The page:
AMD announced its plans to move towards 'Ambidextrous Computing' on Monday. This initiative will result in the production of pin-compatible x86 and ARM processors which will be known as 'SkyBridge' chips. Users will be able to use either type of chip on the same motherboard with few, if any, other changes.
"Before today, AMD was the only company in the world to deliver high performance and low-power x86 with leadership graphics. AMD now takes a bold step forward and has become the only company that can provide high-performance 64-bit ARM and x86 CPU cores paired with world-class graphics," said Rory Read, AMD president and CEO. "Our innovative ambidextrous design capability, combined with our portfolio of IP and expertise with high-performance SoCs, means that AMD is set to deliver ambidextrous solutions that enable our customers to change the world in more efficient and powerful ways."
Project SkyBridge is expected to come to fruition next year. It will feature both new x86 APUs that include next generation 'Puma+' cores and also a 64-bit ARM chip based around ARM Cortex-A15 cores. Both of these chip families will be manufactured at 20nm and feature full SoC integration including AMD Graphics Core Next (GCN) technology, HSA, and AMD Secure Technology.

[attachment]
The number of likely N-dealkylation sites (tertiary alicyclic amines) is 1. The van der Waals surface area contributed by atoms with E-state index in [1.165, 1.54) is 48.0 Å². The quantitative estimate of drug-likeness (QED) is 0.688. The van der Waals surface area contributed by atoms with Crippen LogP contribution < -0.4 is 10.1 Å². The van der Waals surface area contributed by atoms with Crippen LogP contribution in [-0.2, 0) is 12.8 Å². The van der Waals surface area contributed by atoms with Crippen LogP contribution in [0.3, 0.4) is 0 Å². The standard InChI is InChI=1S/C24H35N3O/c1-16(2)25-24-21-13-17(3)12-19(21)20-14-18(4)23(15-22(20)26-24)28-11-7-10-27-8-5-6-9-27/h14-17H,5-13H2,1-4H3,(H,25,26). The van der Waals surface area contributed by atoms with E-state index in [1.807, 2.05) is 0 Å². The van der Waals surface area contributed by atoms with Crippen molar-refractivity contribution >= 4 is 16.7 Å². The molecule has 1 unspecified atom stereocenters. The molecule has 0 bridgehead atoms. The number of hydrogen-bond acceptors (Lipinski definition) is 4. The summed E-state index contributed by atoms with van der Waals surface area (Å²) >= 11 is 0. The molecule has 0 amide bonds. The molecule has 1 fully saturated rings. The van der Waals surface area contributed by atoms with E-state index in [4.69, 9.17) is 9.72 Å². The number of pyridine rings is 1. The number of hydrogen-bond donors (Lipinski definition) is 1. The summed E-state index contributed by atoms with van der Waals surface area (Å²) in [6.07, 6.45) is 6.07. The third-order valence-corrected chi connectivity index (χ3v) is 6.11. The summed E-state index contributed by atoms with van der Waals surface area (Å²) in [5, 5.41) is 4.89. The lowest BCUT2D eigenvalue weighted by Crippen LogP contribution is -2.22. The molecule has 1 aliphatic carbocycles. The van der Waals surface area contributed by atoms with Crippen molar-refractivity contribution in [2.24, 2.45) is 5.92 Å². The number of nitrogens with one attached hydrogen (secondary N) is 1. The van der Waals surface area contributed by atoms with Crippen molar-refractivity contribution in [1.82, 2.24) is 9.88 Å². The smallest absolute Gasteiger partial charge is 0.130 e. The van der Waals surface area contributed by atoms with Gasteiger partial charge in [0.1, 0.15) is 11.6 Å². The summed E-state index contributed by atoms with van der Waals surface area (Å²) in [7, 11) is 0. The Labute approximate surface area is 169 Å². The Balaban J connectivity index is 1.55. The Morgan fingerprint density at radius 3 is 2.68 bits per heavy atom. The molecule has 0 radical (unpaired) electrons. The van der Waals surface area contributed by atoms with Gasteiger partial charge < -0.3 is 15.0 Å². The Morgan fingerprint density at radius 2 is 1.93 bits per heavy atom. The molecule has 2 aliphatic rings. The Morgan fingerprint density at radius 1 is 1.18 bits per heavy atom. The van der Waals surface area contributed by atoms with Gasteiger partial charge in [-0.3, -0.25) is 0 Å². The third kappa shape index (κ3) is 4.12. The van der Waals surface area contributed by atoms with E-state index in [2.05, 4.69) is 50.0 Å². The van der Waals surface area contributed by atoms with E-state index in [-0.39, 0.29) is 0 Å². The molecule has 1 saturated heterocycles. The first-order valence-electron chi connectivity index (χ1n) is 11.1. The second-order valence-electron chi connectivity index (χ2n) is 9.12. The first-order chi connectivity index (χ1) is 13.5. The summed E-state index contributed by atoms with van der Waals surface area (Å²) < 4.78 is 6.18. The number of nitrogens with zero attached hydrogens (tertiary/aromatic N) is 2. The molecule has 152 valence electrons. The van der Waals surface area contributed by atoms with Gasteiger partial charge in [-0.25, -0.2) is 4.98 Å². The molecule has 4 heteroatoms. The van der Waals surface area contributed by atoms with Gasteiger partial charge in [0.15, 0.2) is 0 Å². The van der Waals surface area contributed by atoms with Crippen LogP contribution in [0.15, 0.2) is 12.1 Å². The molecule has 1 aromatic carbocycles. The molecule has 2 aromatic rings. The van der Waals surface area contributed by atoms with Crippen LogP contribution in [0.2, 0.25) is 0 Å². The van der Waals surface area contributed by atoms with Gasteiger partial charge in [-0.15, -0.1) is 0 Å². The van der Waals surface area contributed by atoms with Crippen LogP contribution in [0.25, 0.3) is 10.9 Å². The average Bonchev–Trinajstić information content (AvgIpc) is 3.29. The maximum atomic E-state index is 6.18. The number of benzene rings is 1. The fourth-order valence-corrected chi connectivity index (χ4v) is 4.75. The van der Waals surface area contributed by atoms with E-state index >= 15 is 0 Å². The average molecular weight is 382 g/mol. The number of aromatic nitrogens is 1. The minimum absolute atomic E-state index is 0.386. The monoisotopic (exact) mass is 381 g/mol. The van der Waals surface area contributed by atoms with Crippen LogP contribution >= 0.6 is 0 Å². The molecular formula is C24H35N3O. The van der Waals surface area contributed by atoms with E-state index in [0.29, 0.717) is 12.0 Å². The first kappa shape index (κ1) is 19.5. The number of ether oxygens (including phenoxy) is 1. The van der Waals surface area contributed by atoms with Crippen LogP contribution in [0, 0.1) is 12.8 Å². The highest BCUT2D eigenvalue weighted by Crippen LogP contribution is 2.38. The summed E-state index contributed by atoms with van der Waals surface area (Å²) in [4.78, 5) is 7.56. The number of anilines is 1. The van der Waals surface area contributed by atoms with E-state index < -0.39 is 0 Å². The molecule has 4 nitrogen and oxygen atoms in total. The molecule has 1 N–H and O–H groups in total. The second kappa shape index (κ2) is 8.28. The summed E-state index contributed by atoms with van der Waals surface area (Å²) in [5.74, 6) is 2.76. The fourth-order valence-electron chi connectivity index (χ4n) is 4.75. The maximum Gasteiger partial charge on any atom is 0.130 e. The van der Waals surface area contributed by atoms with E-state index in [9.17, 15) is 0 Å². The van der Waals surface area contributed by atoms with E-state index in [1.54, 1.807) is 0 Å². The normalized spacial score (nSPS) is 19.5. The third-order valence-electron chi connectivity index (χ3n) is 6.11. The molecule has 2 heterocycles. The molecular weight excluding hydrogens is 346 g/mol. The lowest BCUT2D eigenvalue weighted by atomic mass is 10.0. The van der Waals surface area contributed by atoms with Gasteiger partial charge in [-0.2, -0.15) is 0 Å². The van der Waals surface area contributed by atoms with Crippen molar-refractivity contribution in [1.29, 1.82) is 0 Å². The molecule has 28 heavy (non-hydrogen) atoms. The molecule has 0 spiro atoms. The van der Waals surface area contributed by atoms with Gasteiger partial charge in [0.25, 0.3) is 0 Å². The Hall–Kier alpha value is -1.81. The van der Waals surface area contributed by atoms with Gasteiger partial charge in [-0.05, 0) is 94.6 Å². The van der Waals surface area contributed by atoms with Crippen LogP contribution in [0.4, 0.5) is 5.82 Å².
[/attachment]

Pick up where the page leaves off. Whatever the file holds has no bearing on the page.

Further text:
Another major part of AMD's 'Ambidextrous Computing' roadmap includes the introduction of the K12 ARM core processor, expected to arrive in 2016. This is said to be a low power ARM core based chip designed by Chief CPU Architect Jim Keller (previously of Apple and before that the designer of the AMD Athlon line).
AMD 'Seattle' demoed.
AMD also carried out the first public demonstration of its 64-bit ARM-based AMD Opteron A-Series 'Seattle' processor yesterday. It was running Fedora Linux which is popular with enterprise developers worldwide. Demonstrating this Linux system working on its new chips AMD showed that companies won't find it too difficult to transition to ARM-based servers as there won't be a need to use entirely new software. AMD hopes the chip/software demonstration marked a significant step in the progress of moving data centres to ultra-efficient 64-bit ARM processors.